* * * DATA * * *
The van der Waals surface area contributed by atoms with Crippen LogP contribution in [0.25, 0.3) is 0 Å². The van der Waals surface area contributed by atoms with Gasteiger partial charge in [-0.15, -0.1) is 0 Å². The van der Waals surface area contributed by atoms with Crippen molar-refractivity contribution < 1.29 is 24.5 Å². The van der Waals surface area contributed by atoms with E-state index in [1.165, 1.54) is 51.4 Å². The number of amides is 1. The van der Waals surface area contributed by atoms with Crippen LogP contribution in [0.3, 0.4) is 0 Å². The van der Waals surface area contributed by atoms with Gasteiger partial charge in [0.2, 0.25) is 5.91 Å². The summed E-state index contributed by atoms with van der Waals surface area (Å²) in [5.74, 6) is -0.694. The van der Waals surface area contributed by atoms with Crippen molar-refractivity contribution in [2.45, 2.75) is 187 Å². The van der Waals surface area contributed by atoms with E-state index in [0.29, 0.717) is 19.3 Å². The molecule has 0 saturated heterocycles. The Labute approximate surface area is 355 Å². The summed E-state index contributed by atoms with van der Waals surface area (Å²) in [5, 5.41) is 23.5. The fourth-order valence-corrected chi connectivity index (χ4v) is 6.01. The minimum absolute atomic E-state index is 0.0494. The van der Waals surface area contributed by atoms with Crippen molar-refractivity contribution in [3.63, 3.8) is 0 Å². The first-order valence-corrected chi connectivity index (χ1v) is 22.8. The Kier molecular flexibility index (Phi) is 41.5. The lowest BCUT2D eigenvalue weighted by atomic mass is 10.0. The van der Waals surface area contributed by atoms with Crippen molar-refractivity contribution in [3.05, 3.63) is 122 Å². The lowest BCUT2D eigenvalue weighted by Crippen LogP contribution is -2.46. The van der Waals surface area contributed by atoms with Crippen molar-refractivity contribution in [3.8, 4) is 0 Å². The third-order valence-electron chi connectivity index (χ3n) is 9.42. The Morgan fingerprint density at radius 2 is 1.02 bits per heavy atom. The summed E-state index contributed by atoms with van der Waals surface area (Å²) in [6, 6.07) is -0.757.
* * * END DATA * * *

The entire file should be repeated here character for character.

The van der Waals surface area contributed by atoms with Crippen LogP contribution in [0.25, 0.3) is 0 Å². The van der Waals surface area contributed by atoms with Gasteiger partial charge in [-0.15, -0.1) is 0 Å². The van der Waals surface area contributed by atoms with Crippen molar-refractivity contribution < 1.29 is 24.5 Å². The van der Waals surface area contributed by atoms with E-state index in [1.165, 1.54) is 51.4 Å². The number of amides is 1. The van der Waals surface area contributed by atoms with Crippen LogP contribution in [0.3, 0.4) is 0 Å². The van der Waals surface area contributed by atoms with Gasteiger partial charge in [0.2, 0.25) is 5.91 Å². The summed E-state index contributed by atoms with van der Waals surface area (Å²) in [5.74, 6) is -0.694. The van der Waals surface area contributed by atoms with Crippen molar-refractivity contribution in [2.45, 2.75) is 187 Å². The van der Waals surface area contributed by atoms with E-state index in [0.29, 0.717) is 19.3 Å². The molecule has 0 saturated heterocycles. The Labute approximate surface area is 355 Å². The summed E-state index contributed by atoms with van der Waals surface area (Å²) in [5, 5.41) is 23.5. The fourth-order valence-corrected chi connectivity index (χ4v) is 6.01. The minimum absolute atomic E-state index is 0.0494. The van der Waals surface area contributed by atoms with Crippen molar-refractivity contribution in [3.63, 3.8) is 0 Å². The first-order valence-corrected chi connectivity index (χ1v) is 22.8. The Kier molecular flexibility index (Phi) is 41.5. The lowest BCUT2D eigenvalue weighted by atomic mass is 10.0. The van der Waals surface area contributed by atoms with Crippen molar-refractivity contribution in [3.05, 3.63) is 122 Å². The lowest BCUT2D eigenvalue weighted by Crippen LogP contribution is -2.46. The van der Waals surface area contributed by atoms with Crippen molar-refractivity contribution in [3.8, 4) is 0 Å². The third-order valence-electron chi connectivity index (χ3n) is 9.42. The Morgan fingerprint density at radius 2 is 1.02 bits per heavy atom. The summed E-state index contributed by atoms with van der Waals surface area (Å²) in [6, 6.07) is -0.757.